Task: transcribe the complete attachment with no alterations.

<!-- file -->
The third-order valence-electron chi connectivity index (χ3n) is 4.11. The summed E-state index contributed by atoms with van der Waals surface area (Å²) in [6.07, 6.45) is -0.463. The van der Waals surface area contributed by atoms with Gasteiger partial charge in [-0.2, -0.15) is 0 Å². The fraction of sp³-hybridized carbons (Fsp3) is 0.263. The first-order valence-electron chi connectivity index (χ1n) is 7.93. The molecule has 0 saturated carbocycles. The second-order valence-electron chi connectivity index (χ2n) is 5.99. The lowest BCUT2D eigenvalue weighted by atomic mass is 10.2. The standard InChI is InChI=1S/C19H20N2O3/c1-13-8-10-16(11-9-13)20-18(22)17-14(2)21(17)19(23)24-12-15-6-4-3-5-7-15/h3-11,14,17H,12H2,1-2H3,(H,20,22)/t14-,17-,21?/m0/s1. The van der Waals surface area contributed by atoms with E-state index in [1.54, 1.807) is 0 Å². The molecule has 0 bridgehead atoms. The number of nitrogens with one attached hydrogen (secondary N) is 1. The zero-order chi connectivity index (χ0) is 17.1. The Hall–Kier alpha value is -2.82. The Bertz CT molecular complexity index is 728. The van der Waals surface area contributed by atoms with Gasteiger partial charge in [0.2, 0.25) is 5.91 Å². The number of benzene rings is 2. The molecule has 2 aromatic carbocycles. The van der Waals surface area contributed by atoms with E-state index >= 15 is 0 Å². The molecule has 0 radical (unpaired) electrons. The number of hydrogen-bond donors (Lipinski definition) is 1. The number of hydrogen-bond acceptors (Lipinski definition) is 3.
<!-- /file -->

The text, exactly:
The third-order valence-electron chi connectivity index (χ3n) is 4.11. The summed E-state index contributed by atoms with van der Waals surface area (Å²) in [6.07, 6.45) is -0.463. The van der Waals surface area contributed by atoms with Gasteiger partial charge in [-0.2, -0.15) is 0 Å². The fraction of sp³-hybridized carbons (Fsp3) is 0.263. The first-order valence-electron chi connectivity index (χ1n) is 7.93. The molecule has 0 saturated carbocycles. The second-order valence-electron chi connectivity index (χ2n) is 5.99. The lowest BCUT2D eigenvalue weighted by atomic mass is 10.2. The standard InChI is InChI=1S/C19H20N2O3/c1-13-8-10-16(11-9-13)20-18(22)17-14(2)21(17)19(23)24-12-15-6-4-3-5-7-15/h3-11,14,17H,12H2,1-2H3,(H,20,22)/t14-,17-,21?/m0/s1. The van der Waals surface area contributed by atoms with E-state index in [1.54, 1.807) is 0 Å². The molecule has 0 bridgehead atoms. The number of nitrogens with one attached hydrogen (secondary N) is 1. The zero-order chi connectivity index (χ0) is 17.1. The Hall–Kier alpha value is -2.82. The Bertz CT molecular complexity index is 728. The van der Waals surface area contributed by atoms with Gasteiger partial charge in [0.2, 0.25) is 5.91 Å². The number of benzene rings is 2. The molecule has 2 aromatic carbocycles. The van der Waals surface area contributed by atoms with E-state index >= 15 is 0 Å². The molecule has 0 radical (unpaired) electrons. The number of hydrogen-bond donors (Lipinski definition) is 1. The number of hydrogen-bond acceptors (Lipinski definition) is 3.